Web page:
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Origin: Birmingham, England

Genre: Post punk

Years active: 1972–1980

Epic Soundtracks
Nikki Sudden
Jowe Head
Adam Cormack
Biggles Books (Richard Earl)
Phones Sportsman (David Barrington)
Golden Cockrill (John Cockrill)

Studio Albums[edit]
A Trip to Marineville (July 1979)
Jane From Occupied Europe (1980)
Whatever Happens Next… (1981)
Collision Time (1981)
Train Out of It (1986)
Collision Time Revisited (1989)
International Rescue (1999)[11]
Sweep The Desert (2000)
Wastrels and Whippersnappers (2006)[12]
“Read About Seymour” (1977)
“Dresden Style” (1978)
“Real Shocks” (1979)
“Let’s Build a Car” (1979)


Swell Maps were an experimental DIY rock group of the 1970s from Birmingham, England, that foreshadowed the birth of post-punk.

Influenced by the disparate likes of T. Rex and the German krautrock outfit Can,[1] they created a new soundscape that would be heavily mined by others in the post-punk era. Despite existing in various forms since 1972, Swell Maps only really came together as a musical entity after the birth of British punk.[2]
Consisting of brothers Epic Soundtracks (real name Kevin Paul Godfrey) and Nikki Sudden (real name Adrian Nicholas Godfrey) two Solihull based teenagers, plus Biggles Books (Richard Earl), Phones Sportsman (David Barrington), John “Golden” Cockrill and Jowe Head (Stephen Bird), the band cut the single “Read About Seymour” as their debut in 1977, soon after the brothers left Solihull School (also home of Spizzenergi). It is widely considered one of the classic punk era singles, and is name-checked in the song “Part Time Punks” by Television Personalities.[3] Epic’s drumming mixed with Nikki’s unique melodies crafted over the assorted threads cast by the six musicians set the band apart from others.
After recording their first John Peel session Swell Maps went into WMRS studio to record their first album A Trip to Marineville, which was released in 1979. With hard rocking punk numbers like “H.S. Art” interspersed by ambient instrumentals and other experimental interludes like “Gunboats”, the album marked the band out as innovative musicians. The album went No. 1 on the new Independent chart.
The band cut one more album, The Swell Maps in ‘Jane From Occupied Europe’, in 1980, which pushed further into post-punk territory. They displayed their ingenuity for creating everything from industrial surf instrumentals like the opener “Robot Factory” to perverse ballads like “Cake Shop Girl”. Even while they were falling apart during these sessions they were pushing the musical boundaries beyond what punk originally had to offer. They sought to release much of their early forays in lo-fi experimenation in the compilation Whatever Happens Next…, before splitting up.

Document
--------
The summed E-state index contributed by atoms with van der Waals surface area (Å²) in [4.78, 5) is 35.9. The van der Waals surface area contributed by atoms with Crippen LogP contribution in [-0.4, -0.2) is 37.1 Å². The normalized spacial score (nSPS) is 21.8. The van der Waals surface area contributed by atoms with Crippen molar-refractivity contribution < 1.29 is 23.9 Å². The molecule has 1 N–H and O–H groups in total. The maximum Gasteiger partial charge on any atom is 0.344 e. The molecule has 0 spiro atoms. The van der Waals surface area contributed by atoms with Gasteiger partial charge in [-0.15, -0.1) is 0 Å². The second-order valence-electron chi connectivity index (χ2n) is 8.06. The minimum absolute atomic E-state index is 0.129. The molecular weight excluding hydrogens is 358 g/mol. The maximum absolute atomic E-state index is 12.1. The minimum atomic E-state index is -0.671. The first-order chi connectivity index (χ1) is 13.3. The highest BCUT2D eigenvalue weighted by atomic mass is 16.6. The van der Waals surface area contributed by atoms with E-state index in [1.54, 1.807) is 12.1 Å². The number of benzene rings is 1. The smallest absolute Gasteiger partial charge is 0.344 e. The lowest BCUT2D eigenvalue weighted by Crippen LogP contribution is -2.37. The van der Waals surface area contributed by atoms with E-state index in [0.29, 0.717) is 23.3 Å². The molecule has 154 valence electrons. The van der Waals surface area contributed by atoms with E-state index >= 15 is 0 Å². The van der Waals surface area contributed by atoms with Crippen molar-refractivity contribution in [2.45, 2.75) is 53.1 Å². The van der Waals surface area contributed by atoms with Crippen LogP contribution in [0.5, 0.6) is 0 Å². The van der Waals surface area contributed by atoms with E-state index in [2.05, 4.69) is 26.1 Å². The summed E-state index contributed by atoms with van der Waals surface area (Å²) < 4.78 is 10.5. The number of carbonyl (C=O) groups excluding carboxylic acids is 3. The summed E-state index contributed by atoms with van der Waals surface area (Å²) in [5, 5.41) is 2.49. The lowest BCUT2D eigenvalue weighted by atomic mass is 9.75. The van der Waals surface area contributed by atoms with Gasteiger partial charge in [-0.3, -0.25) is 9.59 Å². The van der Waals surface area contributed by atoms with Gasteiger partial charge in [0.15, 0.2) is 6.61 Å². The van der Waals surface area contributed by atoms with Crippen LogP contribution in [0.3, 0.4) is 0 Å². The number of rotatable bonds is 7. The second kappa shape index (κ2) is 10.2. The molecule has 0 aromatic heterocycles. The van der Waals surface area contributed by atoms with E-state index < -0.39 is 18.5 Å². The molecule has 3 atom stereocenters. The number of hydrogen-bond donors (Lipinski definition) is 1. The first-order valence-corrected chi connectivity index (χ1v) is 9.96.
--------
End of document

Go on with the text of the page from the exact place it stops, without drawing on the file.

Side Projects[edit]
An EP of experimental tracks was released under the name of the Phones Sportsman Band in 1980. This was played on radio by John Peel and Anne Nightingale, although “Get down & get with it” was later considered by ShitFi as one of the worst covers of all time.[4]
Post split[edit]
Individual members of the band (especially Nikki Sudden, Epic Soundtracks and Jowe Head) went on to solo careers. The band’s catalogue has been remastered and reissued, and several compilations of archive recordings released. Epic Soundtracks died of unknown causes at the age of 38 in 1997,[5] and Nikki Sudden died at the age of 49 in March 2006.[6]
Swell Maps have been cited as an influence by bands including Dinosaur Jr., R.E.M. and Pavement.[7] Thurston Moore from Sonic Youth acknowledged the influence of the Swell Maps in 1981, writing “As soon as that Nikki Sudden guitar comes slicing slabbing and all out fuzzifying off that crackling vinyl groove you know you’re gonna rock. It’s the best of both whirls: fist-in-the-heart guitar burnin’ rock and ahead-of-its-time songsmith awareness … The Swell Maps had a lot to do with my upbringing”.[8] Scott Kannberg of Pavement acknowledged “Swell Maps was a big influence on our early records … they had these songs they fucked up somehow to make sound really dirty and low frequency, but they had these great songs underneath all this mess”.[9] Tim Gane of Stereolab recalled “When I first bought A Trip to Marineville I must have played it a hundred times or more, just to listen to every single second of it”.[10]